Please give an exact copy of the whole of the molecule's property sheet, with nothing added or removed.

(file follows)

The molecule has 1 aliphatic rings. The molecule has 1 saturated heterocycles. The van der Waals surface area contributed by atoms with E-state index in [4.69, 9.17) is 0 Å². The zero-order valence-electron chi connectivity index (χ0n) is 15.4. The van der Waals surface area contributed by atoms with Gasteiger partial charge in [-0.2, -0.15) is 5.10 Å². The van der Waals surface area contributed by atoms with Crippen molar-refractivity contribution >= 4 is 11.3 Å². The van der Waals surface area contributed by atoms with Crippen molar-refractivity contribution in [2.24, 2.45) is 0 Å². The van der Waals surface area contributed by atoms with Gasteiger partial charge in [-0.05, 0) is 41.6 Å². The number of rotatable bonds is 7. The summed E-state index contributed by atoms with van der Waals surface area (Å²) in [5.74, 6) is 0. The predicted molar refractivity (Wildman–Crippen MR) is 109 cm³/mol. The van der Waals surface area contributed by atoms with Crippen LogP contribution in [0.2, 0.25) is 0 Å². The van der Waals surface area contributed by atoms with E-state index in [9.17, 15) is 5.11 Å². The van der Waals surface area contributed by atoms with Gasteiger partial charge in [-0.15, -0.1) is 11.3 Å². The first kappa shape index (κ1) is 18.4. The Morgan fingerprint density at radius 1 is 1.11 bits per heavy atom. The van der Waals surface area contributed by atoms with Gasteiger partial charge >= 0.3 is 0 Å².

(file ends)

The molecule has 1 aliphatic rings. The molecule has 1 saturated heterocycles. The van der Waals surface area contributed by atoms with E-state index in [4.69, 9.17) is 0 Å². The zero-order valence-electron chi connectivity index (χ0n) is 15.4. The van der Waals surface area contributed by atoms with Gasteiger partial charge in [-0.2, -0.15) is 5.10 Å². The van der Waals surface area contributed by atoms with Crippen molar-refractivity contribution >= 4 is 11.3 Å². The van der Waals surface area contributed by atoms with Crippen molar-refractivity contribution in [2.24, 2.45) is 0 Å². The van der Waals surface area contributed by atoms with Gasteiger partial charge in [-0.05, 0) is 41.6 Å². The number of rotatable bonds is 7. The summed E-state index contributed by atoms with van der Waals surface area (Å²) in [5.74, 6) is 0. The predicted molar refractivity (Wildman–Crippen MR) is 109 cm³/mol. The van der Waals surface area contributed by atoms with Crippen LogP contribution in [0.2, 0.25) is 0 Å². The van der Waals surface area contributed by atoms with E-state index in [9.17, 15) is 5.11 Å². The van der Waals surface area contributed by atoms with Gasteiger partial charge in [-0.15, -0.1) is 11.3 Å². The first kappa shape index (κ1) is 18.4. The Morgan fingerprint density at radius 1 is 1.11 bits per heavy atom. The van der Waals surface area contributed by atoms with Gasteiger partial charge >= 0.3 is 0 Å².